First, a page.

Sunday, April 15, 2007

My Dad was manager of the Interior Decorating Department at a local department store, and every season he brought home the samples that had been discontinued. We had carpet and wallpaper books to play with, delicious pamphlets showing the outdated laminex fashions, and sample books of the new-fangled printed vinyl that you could use for shower curtains or tablecloths.

This was the age of embossed and flocked wallpaper, and enormous murals of Greek ruins and desert vistas. We adored these, and desperately wanted Dad to paper our walls with these emotive scenes, but they were too expensive.

Our enterprising mother duly covered all our school exercise books with wallpaper and vinyl samples, and those patterns were ingrained into my subconscious over the years. I seem to have spent most of my time at school colouring in the designs on my book covers, mad with boredom at the lessons. I wonder if I developed my love of design from those patterns I studied so deeply, or if I just inherited it from my father. Hard to tell. I do know that the lessons left few memories, and the designs have stayed with me.
These sort of painted roses just tug on my heartstrings no matter where I see them; sheets, bone china, postcards, fabrics....

Note the 3-D appearance on the back of the samples. One of the ways I used to amuse myself was to see the leaf veins as popping out, and then try to see them as sinking down into the leaf. It takes a while, but suddenly it seems to change dimension, and you can't understand how you couldn't see it before. I have this ability to be able to imagine what a line drawing will look like as a3D object, which is really useful when I'm designing my quilting patterns; maybe I developed that knack from these dimensional wallpapers.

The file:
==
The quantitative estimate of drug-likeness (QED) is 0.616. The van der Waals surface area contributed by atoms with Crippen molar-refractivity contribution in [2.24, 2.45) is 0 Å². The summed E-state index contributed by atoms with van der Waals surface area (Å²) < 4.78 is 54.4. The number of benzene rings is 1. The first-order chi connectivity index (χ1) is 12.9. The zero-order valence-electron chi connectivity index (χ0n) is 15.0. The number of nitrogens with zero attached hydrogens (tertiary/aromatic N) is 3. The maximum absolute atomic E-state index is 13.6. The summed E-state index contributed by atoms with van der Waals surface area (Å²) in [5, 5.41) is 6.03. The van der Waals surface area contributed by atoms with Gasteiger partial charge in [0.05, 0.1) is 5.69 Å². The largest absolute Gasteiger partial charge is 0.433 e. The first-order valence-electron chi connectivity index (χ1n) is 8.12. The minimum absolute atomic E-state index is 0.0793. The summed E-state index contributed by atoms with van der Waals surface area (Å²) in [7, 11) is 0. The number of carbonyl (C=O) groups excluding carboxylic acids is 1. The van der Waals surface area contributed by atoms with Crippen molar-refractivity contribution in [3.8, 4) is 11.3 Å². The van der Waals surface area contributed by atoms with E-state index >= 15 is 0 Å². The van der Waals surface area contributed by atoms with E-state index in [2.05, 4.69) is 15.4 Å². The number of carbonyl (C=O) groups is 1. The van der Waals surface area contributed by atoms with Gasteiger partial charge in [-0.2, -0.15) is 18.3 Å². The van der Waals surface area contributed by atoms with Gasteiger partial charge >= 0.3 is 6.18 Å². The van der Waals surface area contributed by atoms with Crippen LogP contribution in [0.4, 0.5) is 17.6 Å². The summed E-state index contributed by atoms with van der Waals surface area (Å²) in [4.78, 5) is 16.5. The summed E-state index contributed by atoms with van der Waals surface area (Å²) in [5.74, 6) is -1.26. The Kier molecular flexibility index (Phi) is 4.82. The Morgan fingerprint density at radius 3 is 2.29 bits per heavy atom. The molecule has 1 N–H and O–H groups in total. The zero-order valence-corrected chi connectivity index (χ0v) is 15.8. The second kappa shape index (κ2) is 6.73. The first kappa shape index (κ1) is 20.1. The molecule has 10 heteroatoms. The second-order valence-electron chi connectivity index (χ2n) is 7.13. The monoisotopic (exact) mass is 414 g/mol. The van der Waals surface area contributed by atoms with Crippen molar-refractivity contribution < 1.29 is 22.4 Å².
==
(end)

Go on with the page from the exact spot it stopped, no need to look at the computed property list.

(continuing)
Meredith, when photographing these books for my post, discovered that within the binding of them is a 2" piece of every sample that was left when Mum cut out the page. Deconstructing the book will let us see all those familiar and loved patterns again. We'll have to think about whether we want to destroy what remains of the binding, not an easy decision.

Incidentally, at the time I cried bitter tears because Mum wouldn't buy brown paper coverings for our books, like all my friends had. I must have been shallow.


Michele Bilyeu 6:56 AM  

Oh Keryn! What a lovely post! And you are and never could have been shallow. You were and are just so deep, that you could always see more sides of things, more depth, more dimensions than others could and that is why you saw so many ramifiations of meaning at once. You were blessed to have had such richness shared with you in childhood but I think it is a combination with inner gifts that has made you so creative and inspiring today!

Joyce 9:34 AM  

Lucky you with all those wallpaper samples. I'm sure they had more of an influence on you than plain brown paper would have! Lucky too, to have a Dad who knew about design.

Sarah 2:18 PM  

Your last paragraph made me laugh because I was deprived in a different, but similar way. My mom would not buy canned cake frosting, but always made hers from scratch.

meggie 3:28 PM  

Oh the memories those wallpaper samples brought back!
I used some to cover my daughter's doll's house walls, & one of the flocked ones, for carpet in one room. Thank you for this post, it really made me smile.

Jenni 4:50 PM  

Not shallow, just wanting to conform.

meresy_g 6:36 AM  

How lucky that you have all that fantastic old wallpaper! I see the backgrounds for little shadowboxes or coasters. Lots of things you could do with that. I wonder if children still cover their books with brown paper or if all bookcovers are purchased now and feature some corporate character.

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